Get 20M+ Full-Text Papers For Less Than $1.50/day. Start a 14-Day Trial for You and Your Team.

Learn More →

Gender, effort-reward imbalance at work, and burnout

Gender, effort-reward imbalance at work, and burnout PurposeThe purpose of this study is to examine gender as a key moderator in the relationship between effort-reward imbalance (ERI) and burnout among employees in Caribbean workplaces.Design/methodology/approachBased on a survey sample of 323 employees in a small developing country in the Caribbean, this study tested the hypothesis that the stressor–strain relationship (captured by ERI and burnout) is stronger for women than for men.FindingsThe results revealed that the effect of high effort-low rewards (i.e. ERI) on burnout among females was significantly larger than its effect on burnout for males. In contrast, high effort-high rewards were significantly associated with higher burnout levels for males.Research limitations/implicationsThe study used a cross-sectional approach using self-report measures of burnout, effort and rewards.Practical implicationsManagement in organisations should ensure that male and female employees’ efforts and contributions at work are appropriately and fairly rewarded as a means of reducing negative effects of ERIs.Originality/valueThe study examined how gender moderated the adverse effects of a popular work-stress model on employee health in a developing country context. http://www.deepdyve.com/assets/images/DeepDyve-Logo-lg.png Gender in Management: An International Journal Emerald Publishing

Gender, effort-reward imbalance at work, and burnout

Loading next page...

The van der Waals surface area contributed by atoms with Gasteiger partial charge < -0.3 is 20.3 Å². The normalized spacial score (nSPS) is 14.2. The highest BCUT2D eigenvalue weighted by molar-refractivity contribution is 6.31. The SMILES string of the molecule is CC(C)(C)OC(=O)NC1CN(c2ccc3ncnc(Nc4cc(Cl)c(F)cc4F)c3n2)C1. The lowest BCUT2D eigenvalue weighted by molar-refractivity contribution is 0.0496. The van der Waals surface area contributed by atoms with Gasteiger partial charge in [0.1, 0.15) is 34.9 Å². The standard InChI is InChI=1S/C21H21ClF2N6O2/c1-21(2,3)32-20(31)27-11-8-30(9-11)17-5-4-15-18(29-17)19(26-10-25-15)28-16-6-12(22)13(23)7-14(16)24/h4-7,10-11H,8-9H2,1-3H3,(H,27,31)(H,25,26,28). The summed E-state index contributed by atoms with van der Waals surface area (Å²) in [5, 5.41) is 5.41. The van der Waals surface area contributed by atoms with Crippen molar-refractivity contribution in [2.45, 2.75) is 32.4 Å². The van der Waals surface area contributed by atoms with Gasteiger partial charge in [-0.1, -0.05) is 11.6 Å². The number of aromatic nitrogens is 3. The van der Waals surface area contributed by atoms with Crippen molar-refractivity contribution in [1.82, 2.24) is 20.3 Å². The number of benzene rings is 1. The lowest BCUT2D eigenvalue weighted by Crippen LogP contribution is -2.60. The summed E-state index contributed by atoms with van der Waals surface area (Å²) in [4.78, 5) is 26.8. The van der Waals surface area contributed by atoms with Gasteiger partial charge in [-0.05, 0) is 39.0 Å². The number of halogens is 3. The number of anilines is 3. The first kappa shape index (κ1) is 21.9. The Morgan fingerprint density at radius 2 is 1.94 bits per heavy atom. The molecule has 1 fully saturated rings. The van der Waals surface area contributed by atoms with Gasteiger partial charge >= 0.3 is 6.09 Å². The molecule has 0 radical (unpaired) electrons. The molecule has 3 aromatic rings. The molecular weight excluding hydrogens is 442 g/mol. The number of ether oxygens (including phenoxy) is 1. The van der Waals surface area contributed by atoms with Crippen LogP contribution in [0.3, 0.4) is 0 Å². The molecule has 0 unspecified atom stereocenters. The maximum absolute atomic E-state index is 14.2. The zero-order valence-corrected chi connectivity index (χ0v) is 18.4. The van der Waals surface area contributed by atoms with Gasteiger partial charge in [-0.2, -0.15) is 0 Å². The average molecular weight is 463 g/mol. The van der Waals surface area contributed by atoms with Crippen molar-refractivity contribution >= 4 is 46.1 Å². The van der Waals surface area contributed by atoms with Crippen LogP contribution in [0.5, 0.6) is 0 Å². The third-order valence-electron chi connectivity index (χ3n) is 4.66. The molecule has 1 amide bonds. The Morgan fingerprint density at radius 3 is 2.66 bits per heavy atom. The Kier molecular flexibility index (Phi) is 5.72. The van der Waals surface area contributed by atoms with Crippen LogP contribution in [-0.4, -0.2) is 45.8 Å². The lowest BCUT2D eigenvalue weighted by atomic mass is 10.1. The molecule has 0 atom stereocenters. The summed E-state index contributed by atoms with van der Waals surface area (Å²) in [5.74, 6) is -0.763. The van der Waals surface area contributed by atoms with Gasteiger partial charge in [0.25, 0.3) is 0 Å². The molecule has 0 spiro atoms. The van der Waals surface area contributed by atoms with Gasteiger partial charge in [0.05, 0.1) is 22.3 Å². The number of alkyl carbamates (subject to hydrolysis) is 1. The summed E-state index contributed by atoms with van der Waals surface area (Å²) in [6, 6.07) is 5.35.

/lp/emerald-publishing/gender-effort-reward-imbalance-at-work-and-burnout-BqnGz2FvgQ
Publisher
Emerald Publishing
Copyright
Copyright © Emerald Group Publishing Limited
ISSN
1754-2413
DOI
10.1108/GM-06-2016-0128
Publisher site
See Article on Publisher Site

Abstract

PurposeThe purpose of this study is to examine gender as a key moderator in the relationship between effort-reward imbalance (ERI) and burnout among employees in Caribbean workplaces.Design/methodology/approachBased on a survey sample of 323 employees in a small developing country in the Caribbean, this study tested the hypothesis that the stressor–strain relationship (captured by ERI and burnout) is stronger for women than for men.FindingsThe results revealed that the effect of high effort-low rewards (i.e. ERI) on burnout among females was significantly larger than its effect on burnout for males. In contrast, high effort-high rewards were significantly associated with higher burnout levels for males.Research limitations/implicationsThe study used a cross-sectional approach using self-report measures of burnout, effort and rewards.Practical implicationsManagement in organisations should ensure that male and female employees’ efforts and contributions at work are appropriately and fairly rewarded as a means of reducing negative effects of ERIs.Originality/valueThe study examined how gender moderated the adverse effects of a popular work-stress model on employee health in a developing country context.

Journal

Gender in Management: An International JournalEmerald Publishing

Published: Aug 7, 2017

References